January 28, 2018, 3:26 am
Don’t worry Kings fans, this year you won’t have to worry about any trades going down during the All-Star game, as the trade deadline has been moved up to precede the festivities.
Last year’s deadline was a major turning point for the franchise, as they traded away arguably one of the most talented players that’s ever played for the Kings in DeMarcus Cousins. It was a bitter pill for Kings fans to swallow. The deal appeared to be hastily put together, surprising just about everybody while the early returns didn’t exactly jump off the page for Sacramento.
The Kings now have 10 players on rookie scale contracts, signaling a full rebuild for the organization. Most fans have moved on from the trade, it seems, and now they’ve moved into the slow grind of watching a young core develop. The Kings’ season is going about as expected. A ton of losses and frustrating play, but also some exciting moments watching the kids do their thing.
With the trade deadline rapidly approaching, is the team poised to make any moves prior to February 8? Or are they set with their current roster?
As of now, they seem content with where they sit and are unlikely to make a major move like last season, however, a few minor moves are possible to stabilize the ship moving forward. Here’s where the Kings stand:
The Kings currently have $4.3 million in cap space according to Spotrac. This essentially means that any trades the team makes will have to be straight up money wise as $4.3 million isn’t a ton of wiggle room in the modern NBA. For example, they can’t afford to take on players with large contracts without matching that money. The Kings do have a few large contracts in George Hill ($20 million) and Zach Randolph ($12 million) that they may look to move for expiring contracts with the same salary.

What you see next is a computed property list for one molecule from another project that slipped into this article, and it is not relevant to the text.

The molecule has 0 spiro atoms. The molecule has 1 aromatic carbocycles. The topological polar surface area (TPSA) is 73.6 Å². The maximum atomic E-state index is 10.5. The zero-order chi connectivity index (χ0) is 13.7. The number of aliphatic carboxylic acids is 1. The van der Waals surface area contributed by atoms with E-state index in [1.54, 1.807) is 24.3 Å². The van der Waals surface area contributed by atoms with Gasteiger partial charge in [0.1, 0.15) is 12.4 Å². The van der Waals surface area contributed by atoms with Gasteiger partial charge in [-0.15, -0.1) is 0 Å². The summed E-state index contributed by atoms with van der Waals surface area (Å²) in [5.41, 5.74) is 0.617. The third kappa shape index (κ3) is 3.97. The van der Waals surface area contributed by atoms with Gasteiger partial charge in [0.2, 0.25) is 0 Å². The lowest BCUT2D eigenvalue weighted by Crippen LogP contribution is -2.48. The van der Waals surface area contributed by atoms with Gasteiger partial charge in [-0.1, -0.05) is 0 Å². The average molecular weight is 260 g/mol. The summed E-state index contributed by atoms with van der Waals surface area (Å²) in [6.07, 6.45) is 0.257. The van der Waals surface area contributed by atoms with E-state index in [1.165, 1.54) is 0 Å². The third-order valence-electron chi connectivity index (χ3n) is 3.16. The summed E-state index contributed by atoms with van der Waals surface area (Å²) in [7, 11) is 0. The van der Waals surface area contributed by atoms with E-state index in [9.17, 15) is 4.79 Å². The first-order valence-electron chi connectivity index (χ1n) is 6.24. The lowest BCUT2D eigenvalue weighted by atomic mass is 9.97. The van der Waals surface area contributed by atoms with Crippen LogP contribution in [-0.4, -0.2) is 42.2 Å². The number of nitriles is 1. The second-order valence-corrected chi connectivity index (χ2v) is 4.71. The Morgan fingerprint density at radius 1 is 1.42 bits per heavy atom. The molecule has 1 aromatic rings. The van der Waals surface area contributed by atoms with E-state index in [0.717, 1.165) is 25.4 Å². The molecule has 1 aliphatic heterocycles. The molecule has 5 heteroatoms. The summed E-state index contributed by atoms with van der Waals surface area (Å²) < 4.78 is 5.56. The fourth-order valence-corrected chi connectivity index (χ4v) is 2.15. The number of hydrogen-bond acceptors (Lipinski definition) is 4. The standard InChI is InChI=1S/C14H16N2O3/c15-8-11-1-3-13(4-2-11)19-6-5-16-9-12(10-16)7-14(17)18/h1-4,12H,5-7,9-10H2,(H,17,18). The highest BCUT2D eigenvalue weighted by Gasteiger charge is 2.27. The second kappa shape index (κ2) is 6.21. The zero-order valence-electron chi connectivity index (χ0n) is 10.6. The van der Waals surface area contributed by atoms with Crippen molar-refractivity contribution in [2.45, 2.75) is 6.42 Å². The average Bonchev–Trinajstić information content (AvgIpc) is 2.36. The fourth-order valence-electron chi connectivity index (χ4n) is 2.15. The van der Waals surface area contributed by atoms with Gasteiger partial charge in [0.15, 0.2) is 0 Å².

As far as trade exceptions are concerned, Sacramento has a $2.9 million exception which is due to expire on February 20. This came via Omri Casspi in the Cousins trade last year and can be used to acquire a player. Obviously, $2.9 million isn’t a lot so this exception may end up expiring without use – a common occurrence in the NBA.
Sacramento isn’t likely to deal any draft picks. If anything, they’ll be looking to add picks since they don’t own a 2019 first rounder and they still have a few more phases left in their rebuild.
The Kings have a 2018 first round pick that can be a difference-maker, but it’s asking a lot for that pick to transform this team into anything more than a playoff bubble squad. They’ll have to twist like pretzels to manufacture future picks, but it might make sense to reinvest in future youth if the right deal comes along.
It’s probably worth noting that there are very few ‘untouchable’ players in the NBA. The Kings don’t have any on their squad, but these are players they likely won’t consider moving any time soon.
Bogdanovic is on lockdown in Sacramento for the foreseeable future. He’s arguably the most talented player on the team and should hold that title moving forward too. His knack for the game and high basketball IQ is something you don’t find in many players, let alone a rookie. Hoop Ball’s Dio Nikiforos broke down Bogdanovic’s play and what makes him so good earlier in the season. Bogdanovic is on an incredibly affordable contract and is locked up until 2020 – there’s no incentive to move him nor should there be.
Fox is the point guard of the future in Sacramento. The team looks headed for a backcourt of Fox, Bogdanovic, Frank Mason and Buddy Hield, with Fox being the guy with all of the upside. Fox is raw but the poise and explosion he’s displayed over the last week or so is promising.
Any of the youth
Any of the Kings’ youth can be considered an asset but it doesn’t necessarily mean they’re available. Skal Labissiere and Malachi Richardson have reportedly both been made available by the team in an effort to clear roster space; mainly in regards to the proposed George Hill trade.